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Testing wastewater to detect waves of COVID-19 infections

Published: 2020-04-14



Henriksdal wastewater treatment plant. Photographer: Kari Kohvakka/Stockholm Vatten och Avfall. 

Pandemic outbreaks can come in several waves, as occurred with the Hong Kong flu of 1968 and the so-called swine flu in 2009. Now, a group of scientists, among them researchers from KTH and SciLifeLab, will keep track of the COVID-19 developments by testing wastewater.

The fact that the virus can be detected in wastewater, provides new opportunities to estimate the spread of COVID-19 in society. In a collaboration between KTH Royal Institute of Technology, SciLifeLab and Stockholm Vatten och Avfall, scientists will study wastewater samples from the wastewater treatment plants in Henriksdal and Bromma. The idea is to use genetic analyses to follow the development of COVID-19 in a large part of Stockholm’s population.

“This gives us the opportunity to trace the spread of the infection while it is ongoing. We can quickly get an early first warning for a second wave of the virus”, says David Nilsson, Director of KTH Water Centre, in a news article from KTH.

The idea is to collect wastewater from several wastewater treatment plants, filter the contents and extract the genetic material, to analyze the occurrence and extent of the virus. Since the genetic material is derived from hundreds of thousands of individuals, the method provides a cheap way of monitoring the overall load of the virus in the population.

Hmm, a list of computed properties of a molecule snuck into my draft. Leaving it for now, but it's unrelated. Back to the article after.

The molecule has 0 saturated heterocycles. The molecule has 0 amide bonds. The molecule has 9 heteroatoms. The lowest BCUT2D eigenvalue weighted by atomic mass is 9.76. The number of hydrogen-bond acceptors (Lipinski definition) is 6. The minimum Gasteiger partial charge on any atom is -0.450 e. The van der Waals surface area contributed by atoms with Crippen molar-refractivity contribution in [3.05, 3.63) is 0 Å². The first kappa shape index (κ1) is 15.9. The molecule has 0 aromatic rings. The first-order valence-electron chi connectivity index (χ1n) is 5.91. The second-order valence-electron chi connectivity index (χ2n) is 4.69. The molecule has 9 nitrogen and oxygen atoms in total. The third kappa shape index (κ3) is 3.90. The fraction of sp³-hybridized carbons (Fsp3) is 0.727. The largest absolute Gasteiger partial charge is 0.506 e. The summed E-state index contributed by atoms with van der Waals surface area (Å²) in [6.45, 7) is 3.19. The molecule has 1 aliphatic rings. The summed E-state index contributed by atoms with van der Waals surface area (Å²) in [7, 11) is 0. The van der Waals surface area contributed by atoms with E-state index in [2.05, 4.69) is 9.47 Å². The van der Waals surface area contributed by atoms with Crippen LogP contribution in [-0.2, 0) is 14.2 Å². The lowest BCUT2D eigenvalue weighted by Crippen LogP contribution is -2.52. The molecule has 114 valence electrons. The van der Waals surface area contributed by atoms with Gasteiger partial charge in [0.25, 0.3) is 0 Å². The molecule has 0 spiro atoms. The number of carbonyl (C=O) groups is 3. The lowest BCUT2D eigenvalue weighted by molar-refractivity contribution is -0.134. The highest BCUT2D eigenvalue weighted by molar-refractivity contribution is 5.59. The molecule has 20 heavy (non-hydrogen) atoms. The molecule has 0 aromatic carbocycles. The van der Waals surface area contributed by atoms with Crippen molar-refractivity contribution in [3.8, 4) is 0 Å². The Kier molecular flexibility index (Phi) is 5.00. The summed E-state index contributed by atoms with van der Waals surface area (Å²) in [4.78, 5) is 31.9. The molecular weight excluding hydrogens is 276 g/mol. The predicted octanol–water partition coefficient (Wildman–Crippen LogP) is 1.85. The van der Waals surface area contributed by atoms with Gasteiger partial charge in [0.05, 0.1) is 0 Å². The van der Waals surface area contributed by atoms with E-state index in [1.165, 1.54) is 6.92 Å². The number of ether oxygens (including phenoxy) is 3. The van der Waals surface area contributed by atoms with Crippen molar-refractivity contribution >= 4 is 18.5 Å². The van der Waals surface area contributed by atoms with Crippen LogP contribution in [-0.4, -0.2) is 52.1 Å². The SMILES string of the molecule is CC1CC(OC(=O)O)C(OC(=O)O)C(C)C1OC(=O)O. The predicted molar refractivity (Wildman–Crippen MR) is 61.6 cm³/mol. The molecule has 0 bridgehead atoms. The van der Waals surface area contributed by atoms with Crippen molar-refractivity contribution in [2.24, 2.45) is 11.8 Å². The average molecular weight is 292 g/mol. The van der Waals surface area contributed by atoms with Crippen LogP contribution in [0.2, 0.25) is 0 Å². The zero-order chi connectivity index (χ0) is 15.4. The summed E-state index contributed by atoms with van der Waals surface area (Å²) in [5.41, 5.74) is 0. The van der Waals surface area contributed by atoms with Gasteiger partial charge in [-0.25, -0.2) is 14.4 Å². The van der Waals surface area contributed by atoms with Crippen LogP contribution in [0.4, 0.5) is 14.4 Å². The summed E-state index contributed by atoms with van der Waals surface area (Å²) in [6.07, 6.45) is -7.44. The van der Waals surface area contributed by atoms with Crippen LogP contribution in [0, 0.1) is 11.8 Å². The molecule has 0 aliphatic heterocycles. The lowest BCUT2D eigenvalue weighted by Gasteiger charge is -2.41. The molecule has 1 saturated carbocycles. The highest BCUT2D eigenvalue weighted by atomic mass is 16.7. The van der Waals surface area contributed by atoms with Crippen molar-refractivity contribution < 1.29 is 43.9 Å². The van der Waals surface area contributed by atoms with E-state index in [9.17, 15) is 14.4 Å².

SciLifeLab researchers Anders Andersson (KTH) and Cecilia Williams (KTH/KI) are two of the scientists involved in the initiative. Anders Andersson’s lab will conduct DNA sequencing of the virus’ genetic material, to follow how it mutates over time in the population. Cecilia Williams’ lab will perform detection of the genetic material using PCR technology; a quick and sensitive analysis that can detect very low levels of the virus.

“We’re basically using the same type of diagnostic assay that is used for clinical testing, which we have set up in our lab”, says Cecilia Williams.

Read more: KTH news article.